Bloomberg has published a decent piece on the death of Tony Gwynn but, like their namesake, the former mayor of New York City, can't help injecting personal opinion and calling it evidence.
"Gwynn may have been on shaky ground when he insisted that chewing caused his disease. But so is the American Council on Science and Health, which put out a statement headlined: "RIP Tony Gwynn, a victim of parotid gland cancer. NOT due to snuff or dip, however." The statement even includes a shameless plug for snus, a type of smokeless tobacco, from one of the group's physicians, Gil Ross: "It would be a shame if a smoker seeking a way out of his or her deadly addiction was scared off snus because of fear induced by Mr. Gwynn's unrelated disease.""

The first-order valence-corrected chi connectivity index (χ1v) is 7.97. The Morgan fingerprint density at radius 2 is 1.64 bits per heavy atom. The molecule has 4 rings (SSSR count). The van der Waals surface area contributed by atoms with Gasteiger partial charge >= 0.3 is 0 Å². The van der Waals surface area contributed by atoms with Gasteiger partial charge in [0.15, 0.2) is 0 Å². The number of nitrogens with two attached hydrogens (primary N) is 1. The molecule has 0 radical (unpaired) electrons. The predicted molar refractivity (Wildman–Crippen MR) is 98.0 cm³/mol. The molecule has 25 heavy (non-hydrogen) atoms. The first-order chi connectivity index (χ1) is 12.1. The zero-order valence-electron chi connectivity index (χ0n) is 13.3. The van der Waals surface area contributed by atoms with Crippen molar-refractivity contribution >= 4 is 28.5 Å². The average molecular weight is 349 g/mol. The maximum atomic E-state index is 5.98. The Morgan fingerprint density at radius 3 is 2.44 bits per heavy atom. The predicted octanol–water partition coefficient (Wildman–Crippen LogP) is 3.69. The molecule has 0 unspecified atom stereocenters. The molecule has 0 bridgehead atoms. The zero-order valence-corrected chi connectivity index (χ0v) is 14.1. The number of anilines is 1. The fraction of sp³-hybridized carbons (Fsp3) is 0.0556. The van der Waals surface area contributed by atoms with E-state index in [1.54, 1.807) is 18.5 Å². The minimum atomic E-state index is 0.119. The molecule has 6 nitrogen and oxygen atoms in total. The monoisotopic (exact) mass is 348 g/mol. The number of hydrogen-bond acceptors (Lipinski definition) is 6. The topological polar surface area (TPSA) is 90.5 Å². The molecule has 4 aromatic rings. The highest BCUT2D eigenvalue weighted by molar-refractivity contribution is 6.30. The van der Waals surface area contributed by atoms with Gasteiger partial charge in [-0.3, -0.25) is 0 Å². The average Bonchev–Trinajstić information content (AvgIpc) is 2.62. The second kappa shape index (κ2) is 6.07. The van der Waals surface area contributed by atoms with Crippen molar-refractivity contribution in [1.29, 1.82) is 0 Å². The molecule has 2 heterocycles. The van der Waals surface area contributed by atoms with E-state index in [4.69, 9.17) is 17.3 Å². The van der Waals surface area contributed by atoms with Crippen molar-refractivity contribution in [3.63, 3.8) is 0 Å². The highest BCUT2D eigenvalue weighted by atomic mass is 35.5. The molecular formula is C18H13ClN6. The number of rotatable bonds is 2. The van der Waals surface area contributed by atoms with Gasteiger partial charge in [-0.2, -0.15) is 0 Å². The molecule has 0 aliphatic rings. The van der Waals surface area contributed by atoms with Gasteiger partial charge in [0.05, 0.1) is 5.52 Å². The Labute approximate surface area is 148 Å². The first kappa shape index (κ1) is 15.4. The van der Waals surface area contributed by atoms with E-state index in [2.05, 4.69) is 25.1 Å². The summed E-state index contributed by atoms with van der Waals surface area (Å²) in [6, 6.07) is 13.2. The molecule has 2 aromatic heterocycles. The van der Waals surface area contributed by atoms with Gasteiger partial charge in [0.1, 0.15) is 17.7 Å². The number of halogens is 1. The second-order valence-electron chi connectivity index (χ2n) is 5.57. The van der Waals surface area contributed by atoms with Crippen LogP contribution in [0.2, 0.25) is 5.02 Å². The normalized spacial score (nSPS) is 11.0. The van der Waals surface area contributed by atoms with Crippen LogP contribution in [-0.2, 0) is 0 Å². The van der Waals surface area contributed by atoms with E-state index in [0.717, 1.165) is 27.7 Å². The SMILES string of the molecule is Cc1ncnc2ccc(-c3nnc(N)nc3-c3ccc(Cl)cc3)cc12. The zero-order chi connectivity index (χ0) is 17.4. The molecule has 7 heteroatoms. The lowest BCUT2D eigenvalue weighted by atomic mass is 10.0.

All factually correct, yet journalist Kavitha Davidson dismisses it with this disjointed disqualifier:
"As Mother Jones pointed out last year, the ACSH's research is funded by corporations including Altria -- the parent company of Philip Morris USA and U.S. Smokeless Tobacco Company."
Had even a modicum of research been done, the journalist would have noticed we have been a world leader in the war against tobacco. Full stop, no argument.
There is an entire industry build up around marketing against cigarettes, and the PSAs you see on TV are all paid for by Big Tobacco. Yet to this journalist, everyone who works on a PSA against smoking is somehow in cahoots with Big Tobacco because Big Tobacco funded it. It's silly to claim a $25,000 donation - a pittance - because they are required by law to fund smoking cessation campaigns, means that the Council is promoting smoking.
We expect that sort of partisan framing from Mother Jones, because they are a kind of Daily News for the anti-science fringe, but it is a disappointment to see that technique used by a real journalist.